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Tuesday, April 14, 2015

GERARD BRIANTI




Monaco Police Captain Yves Subraud possessed quite an agenda on 22 August 2005, starting with a painting that had allegedly been mishandled by Monaco’s Red Cross.  

Perhaps mishandled was not the right word.  

A valuable painting had disappeared, presumed misappropriated, by Philippe Narmino, Director-General of the Red Cross, and his friend, Gerard Brianti.
  
Actually, it was alleged they had stolen it.

Apparently, the woman who donated this painting happened upon it for sale at an art gallery in France.  Suspicious, she sought the gallery’s owner, who supposedly told her, “Oh, no, madam—this painting belongs to Gerard Brianti.”  

Where did Brianti fit in with Monaco’s Red Cross?  

In a scam that had been going on for ten years, Brianti’s company, Ageprim, enjoyed an exclusive deal with Monaco’s Red Cross to conduct valuations of everything donated to it:  art, automobiles, boats, and real estate.  

Brianti’s company invoiced the Monaco Red Cross an astonishing five percent of the value of every item assessed!  

Monaco Red Cross Director-General Philippe Narmino signed the checks paid to Ageprim.

That is how Brianti would have access to the painting.

This association—Narmino/Brianti—led Subraud into an explanation about a Monegasque faction of bisexuals, which he claimed was more influential in Monaco than the Freemasons.   

Subraud identified three opposing factions within the Monegasque establishment:  

1) Freemasons; 

2) Catholics; 

3) Bisexuals & homosexuals.  

Membership sometimes overlapped.  


Soon after, we cultivated a source within Monaco’s football team, with which Brianti was closely associated.  

Without the Prince’s permission, a new football coach had been appointed by the duo running the team—Michel Pastor and his cousin Brianti—from which Brianti allegedly received an illegal kickback.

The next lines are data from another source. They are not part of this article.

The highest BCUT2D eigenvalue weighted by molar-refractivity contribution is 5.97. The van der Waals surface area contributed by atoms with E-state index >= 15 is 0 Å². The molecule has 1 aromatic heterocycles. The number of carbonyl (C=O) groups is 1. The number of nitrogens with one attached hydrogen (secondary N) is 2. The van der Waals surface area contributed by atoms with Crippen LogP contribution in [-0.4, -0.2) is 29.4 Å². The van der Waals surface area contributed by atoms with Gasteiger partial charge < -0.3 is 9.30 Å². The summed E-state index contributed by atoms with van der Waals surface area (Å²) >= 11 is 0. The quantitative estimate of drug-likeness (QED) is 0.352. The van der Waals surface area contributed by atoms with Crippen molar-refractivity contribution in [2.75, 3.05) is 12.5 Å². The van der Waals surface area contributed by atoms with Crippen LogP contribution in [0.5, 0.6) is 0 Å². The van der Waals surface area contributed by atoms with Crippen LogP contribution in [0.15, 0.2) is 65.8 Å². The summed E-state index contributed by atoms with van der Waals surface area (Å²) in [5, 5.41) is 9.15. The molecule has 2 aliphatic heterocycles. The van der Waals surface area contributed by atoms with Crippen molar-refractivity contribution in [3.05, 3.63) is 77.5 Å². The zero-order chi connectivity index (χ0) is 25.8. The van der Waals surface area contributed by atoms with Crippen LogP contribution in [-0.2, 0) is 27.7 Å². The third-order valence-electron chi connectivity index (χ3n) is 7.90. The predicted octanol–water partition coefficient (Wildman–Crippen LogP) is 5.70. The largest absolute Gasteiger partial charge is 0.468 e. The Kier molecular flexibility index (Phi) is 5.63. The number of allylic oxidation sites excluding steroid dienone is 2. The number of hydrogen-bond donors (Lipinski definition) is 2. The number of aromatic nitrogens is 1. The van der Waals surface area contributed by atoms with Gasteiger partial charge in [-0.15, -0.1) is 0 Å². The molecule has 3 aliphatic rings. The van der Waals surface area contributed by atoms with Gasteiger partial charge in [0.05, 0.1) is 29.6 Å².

Our football spy informed us that Monaco Football Investment (MFI), ostensibly a private company, received government funds; that MFI was in fact a Michel Pastor cover for utilizing government money to support Monaco’s football team—in violation of European football league rules.  

If exposed, this could result in Monaco’s expulsion from the league.  


HSBC in Monaco, which had loaned money to MFI, said our spy, also loaned three and a half million euros to Brianti personally “based on nothing” i.e. no collateral.  

And Brianti had just purchased a new boat, from Chantal in San Lorenzo, Italy, for 3-4 million euros, of which he paid 25 percent in cash, allegedly from football kickbacks.


On New Year's Eve (2005-6), one of my reliable assets told me that Gerard Brianti was the brains behind the Narmino/Pastor bad guy network; that his main link to the Prince was through his senior aide-de-camp Bruno Philipponnat.   

It was Brianti, he said, who had stolen money left behind by Jews deported from Monaco in 1944.   

According to the Paris Shoah Museum, Monaco’s police arrested and deported two hundred Jews when Germany replaced Italy as occupier of the principality in the latter years of World War II.  

Jean Geismar, a Belgian descendant of Albert Samdam and Alice Goughengheim, who perished at Auschwitz, had been trying to collect one million, four hundred thousand euros his ancestors left behind in Monaco—and he was being given the runaround.  

The principality has never made any restitution to its Holocaust victims. 



The in-house accountant from ASM, Monaco’s football team was brought to my office in M-Base because he did not know where else to turn.  

He provided me with documents that detailed financial irregularities and suspicious payments, including payments to Swiss accounts, which was illegal.  

It was also illegal for Gerard Brianti to commingle funds from ASM with Ageprim, his own company, yet these documents confirmed this is what Brianti had done and continued to do.  

This accountant told me he’d already made Prince Albert aware of the illegality of these transactions.  

He could not understand why the Prince, with such documentary evidence, had taken no action.


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